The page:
- Contributed by
- People in story:
- Ray Griffiths
- Location of story:
- England and Germany
- Background to story:
- Article ID:
- Contributed on:
- 12 February 2004
Raymond William Griffiths born 2nd August 1926 - I received my Enlistment papers together with my birthday cards in 1944 and joined the Worcestershire Regiment at Norton Barracks at Worcester on 17th August1944.
It was there that I first met Tom Freeman from Leamington Spa and Cedric Holdnall from Lye Stourbridge. As everyone is listed alphabetically we were allocated the following numbers :-
Pte C Holdnall :- 14822242
Pte R Griffiths :- 14822231
Pte T Freeman :- 14822222
Twelve weeks training at Norton Barracks followed by six weeks at Crickhowell near Abergaveny eventually led us to embarkation to France on February 17th 1945, all this time we had remained together and were good friends.
Bear in mind that “D” Day was June 6th 1944 and that the Allied forces had reached Brussels and were preparing for the continuation of the war into Germany, the book “Overlord” by Max Hastings describes the events of this part of the war which the three of us were fortunate to miss.
When we arrived in Belgium at a small town called Haacht a few miles North of Brussels the three of us together with others were posted to the 1st Battalion The Herefordshire Regiment who were part of the 159 Brigade attached to the 11th Armoured Division.
While standing in line with others an NCO directed a number of us to join “C” COMPANY. At “C” Company again we lined up together this time an NCO said “You two (Tom and Ray ) report to No 13 Platoon and you (Cedric) to No 14 Platoon. This was the only time we had been separated and it would have such a profound effect upon our future.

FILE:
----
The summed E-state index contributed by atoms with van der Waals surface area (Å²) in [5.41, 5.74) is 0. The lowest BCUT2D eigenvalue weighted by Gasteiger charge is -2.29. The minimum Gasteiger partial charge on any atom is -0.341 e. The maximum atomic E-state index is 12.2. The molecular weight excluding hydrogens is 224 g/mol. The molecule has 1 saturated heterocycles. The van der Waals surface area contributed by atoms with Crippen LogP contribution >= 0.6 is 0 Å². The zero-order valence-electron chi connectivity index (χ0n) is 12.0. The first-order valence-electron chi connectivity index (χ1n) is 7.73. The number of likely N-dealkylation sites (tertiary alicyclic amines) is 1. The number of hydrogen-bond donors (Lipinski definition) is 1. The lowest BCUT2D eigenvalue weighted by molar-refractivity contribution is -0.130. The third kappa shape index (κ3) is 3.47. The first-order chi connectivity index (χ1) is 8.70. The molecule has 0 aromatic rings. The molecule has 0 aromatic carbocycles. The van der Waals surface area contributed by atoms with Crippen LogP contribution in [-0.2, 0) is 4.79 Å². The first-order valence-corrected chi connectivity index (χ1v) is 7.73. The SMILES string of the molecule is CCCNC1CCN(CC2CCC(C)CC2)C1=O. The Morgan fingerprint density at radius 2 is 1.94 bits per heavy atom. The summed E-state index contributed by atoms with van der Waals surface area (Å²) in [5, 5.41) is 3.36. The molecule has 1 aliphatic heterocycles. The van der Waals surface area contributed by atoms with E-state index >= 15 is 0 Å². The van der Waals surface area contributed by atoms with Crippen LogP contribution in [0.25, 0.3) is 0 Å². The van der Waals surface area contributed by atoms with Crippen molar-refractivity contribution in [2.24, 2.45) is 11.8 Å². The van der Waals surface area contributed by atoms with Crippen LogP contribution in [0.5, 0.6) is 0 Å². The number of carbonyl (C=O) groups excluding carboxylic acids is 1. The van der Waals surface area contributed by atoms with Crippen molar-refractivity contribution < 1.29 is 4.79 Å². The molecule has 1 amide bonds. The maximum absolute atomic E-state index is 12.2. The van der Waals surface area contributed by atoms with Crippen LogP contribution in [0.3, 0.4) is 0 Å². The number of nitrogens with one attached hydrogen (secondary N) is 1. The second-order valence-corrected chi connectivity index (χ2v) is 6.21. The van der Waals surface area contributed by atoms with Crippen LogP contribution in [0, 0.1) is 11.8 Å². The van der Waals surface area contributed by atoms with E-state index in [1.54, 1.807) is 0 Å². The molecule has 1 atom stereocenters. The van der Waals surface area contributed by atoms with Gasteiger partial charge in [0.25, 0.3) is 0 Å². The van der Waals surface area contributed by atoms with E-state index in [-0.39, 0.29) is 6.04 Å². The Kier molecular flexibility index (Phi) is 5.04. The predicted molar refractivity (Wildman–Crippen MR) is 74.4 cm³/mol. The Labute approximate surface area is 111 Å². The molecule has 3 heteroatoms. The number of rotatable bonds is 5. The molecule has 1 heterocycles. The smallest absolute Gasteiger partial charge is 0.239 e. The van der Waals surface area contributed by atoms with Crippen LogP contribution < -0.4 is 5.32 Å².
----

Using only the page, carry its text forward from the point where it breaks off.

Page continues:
Shortly after this the Herefords with the 11th Armoured Division on the night of 28th March crossed the River Rhine at Wesel and after several engagements and one major battle at the Teutoburger Wald on the 1st April we reached the River Weser on the 5-6th April. All the bridges had been blown by the retreating German force and “C” Company and “B” Company crossed this fast flowing river in rubber assault boats and formed a bridgehead on the east bank. A short time later No 13 and No 14 platoons set out to
clear the area ahead. No 13 with Tom and Ray moved up the road leading from the demolished bridge while No 14 with Cedric moved through an adjoining orchard. Both platoons came under heavy machine gun fire from a distant farmhouse No 14 platoon taking the full brunt of this.
We returned to the bank of the river and about half an hour later two of our Medical Orderlies suitably identified with a Red Cross flag, walked up to the farmhouse met the Germans and negotiated the removal of the dead and wounded. We learned later that Cedric had been killed with one other and four others wounded, one of these the section Corporal died of wounds later.
A sad day at Schlusselburg on the River Weser, we had lost a quiet and gentle friend.
The 11th Armoured Division moved onwards and after the trauma of the release of the internees of the horror camp at Belsen and the crossing of the River Elbe the war came to a conclusion during the early days of May 1945. After serving as part of the Occupation Force in Germany return to civilian life was a great relief. The next part of this story is one of sadness and success when I searched some fifty years later for the final resting place of Cedric which is entitled “THE SEARCH FOR CEDRIC”.
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